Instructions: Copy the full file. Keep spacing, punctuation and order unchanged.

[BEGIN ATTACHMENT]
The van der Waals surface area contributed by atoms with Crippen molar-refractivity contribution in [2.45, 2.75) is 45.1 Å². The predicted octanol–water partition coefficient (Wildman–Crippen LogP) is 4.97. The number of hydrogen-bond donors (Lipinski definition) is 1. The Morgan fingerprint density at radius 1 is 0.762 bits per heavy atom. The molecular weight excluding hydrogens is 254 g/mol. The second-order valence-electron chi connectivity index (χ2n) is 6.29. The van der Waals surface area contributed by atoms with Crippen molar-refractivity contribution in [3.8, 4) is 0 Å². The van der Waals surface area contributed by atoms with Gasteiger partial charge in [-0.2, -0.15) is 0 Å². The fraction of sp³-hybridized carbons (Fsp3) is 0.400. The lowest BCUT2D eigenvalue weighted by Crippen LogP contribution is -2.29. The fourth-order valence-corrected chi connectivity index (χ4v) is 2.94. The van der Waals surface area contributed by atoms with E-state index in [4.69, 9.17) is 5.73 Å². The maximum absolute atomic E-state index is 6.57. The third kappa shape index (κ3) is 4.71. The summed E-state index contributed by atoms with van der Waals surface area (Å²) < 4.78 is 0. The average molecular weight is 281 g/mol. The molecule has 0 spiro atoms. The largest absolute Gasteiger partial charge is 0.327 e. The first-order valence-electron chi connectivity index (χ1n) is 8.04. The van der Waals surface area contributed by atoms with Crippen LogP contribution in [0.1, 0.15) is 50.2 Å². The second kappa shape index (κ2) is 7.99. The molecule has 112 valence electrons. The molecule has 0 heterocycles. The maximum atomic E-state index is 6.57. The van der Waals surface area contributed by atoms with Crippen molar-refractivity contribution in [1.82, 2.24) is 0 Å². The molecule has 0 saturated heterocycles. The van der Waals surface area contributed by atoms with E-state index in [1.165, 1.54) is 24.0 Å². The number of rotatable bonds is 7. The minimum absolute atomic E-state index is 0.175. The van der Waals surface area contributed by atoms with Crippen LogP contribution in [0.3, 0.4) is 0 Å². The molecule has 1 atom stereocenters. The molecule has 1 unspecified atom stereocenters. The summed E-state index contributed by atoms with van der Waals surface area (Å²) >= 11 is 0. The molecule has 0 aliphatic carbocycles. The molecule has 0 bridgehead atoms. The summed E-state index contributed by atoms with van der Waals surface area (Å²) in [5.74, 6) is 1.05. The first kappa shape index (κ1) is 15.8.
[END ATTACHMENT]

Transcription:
The van der Waals surface area contributed by atoms with Crippen molar-refractivity contribution in [2.45, 2.75) is 45.1 Å². The predicted octanol–water partition coefficient (Wildman–Crippen LogP) is 4.97. The number of hydrogen-bond donors (Lipinski definition) is 1. The Morgan fingerprint density at radius 1 is 0.762 bits per heavy atom. The molecular weight excluding hydrogens is 254 g/mol. The second-order valence-electron chi connectivity index (χ2n) is 6.29. The van der Waals surface area contributed by atoms with Crippen molar-refractivity contribution in [3.8, 4) is 0 Å². The van der Waals surface area contributed by atoms with Gasteiger partial charge in [-0.2, -0.15) is 0 Å². The fraction of sp³-hybridized carbons (Fsp3) is 0.400. The lowest BCUT2D eigenvalue weighted by Crippen LogP contribution is -2.29. The fourth-order valence-corrected chi connectivity index (χ4v) is 2.94. The van der Waals surface area contributed by atoms with E-state index in [4.69, 9.17) is 5.73 Å². The maximum absolute atomic E-state index is 6.57. The third kappa shape index (κ3) is 4.71. The summed E-state index contributed by atoms with van der Waals surface area (Å²) < 4.78 is 0. The average molecular weight is 281 g/mol. The molecule has 0 spiro atoms. The largest absolute Gasteiger partial charge is 0.327 e. The first-order valence-electron chi connectivity index (χ1n) is 8.04. The van der Waals surface area contributed by atoms with Crippen LogP contribution in [0.1, 0.15) is 50.2 Å². The second kappa shape index (κ2) is 7.99. The molecule has 112 valence electrons. The molecule has 0 heterocycles. The maximum atomic E-state index is 6.57. The van der Waals surface area contributed by atoms with Crippen molar-refractivity contribution in [1.82, 2.24) is 0 Å². The molecule has 0 saturated heterocycles. The van der Waals surface area contributed by atoms with E-state index in [1.165, 1.54) is 24.0 Å². The number of rotatable bonds is 7. The minimum absolute atomic E-state index is 0.175. The van der Waals surface area contributed by atoms with Crippen LogP contribution in [0.3, 0.4) is 0 Å². The molecule has 1 atom stereocenters. The molecule has 1 unspecified atom stereocenters. The summed E-state index contributed by atoms with van der Waals surface area (Å²) >= 11 is 0. The molecule has 0 aliphatic carbocycles. The molecule has 0 bridgehead atoms. The summed E-state index contributed by atoms with van der Waals surface area (Å²) in [5.74, 6) is 1.05. The first kappa shape index (κ1) is 15.8.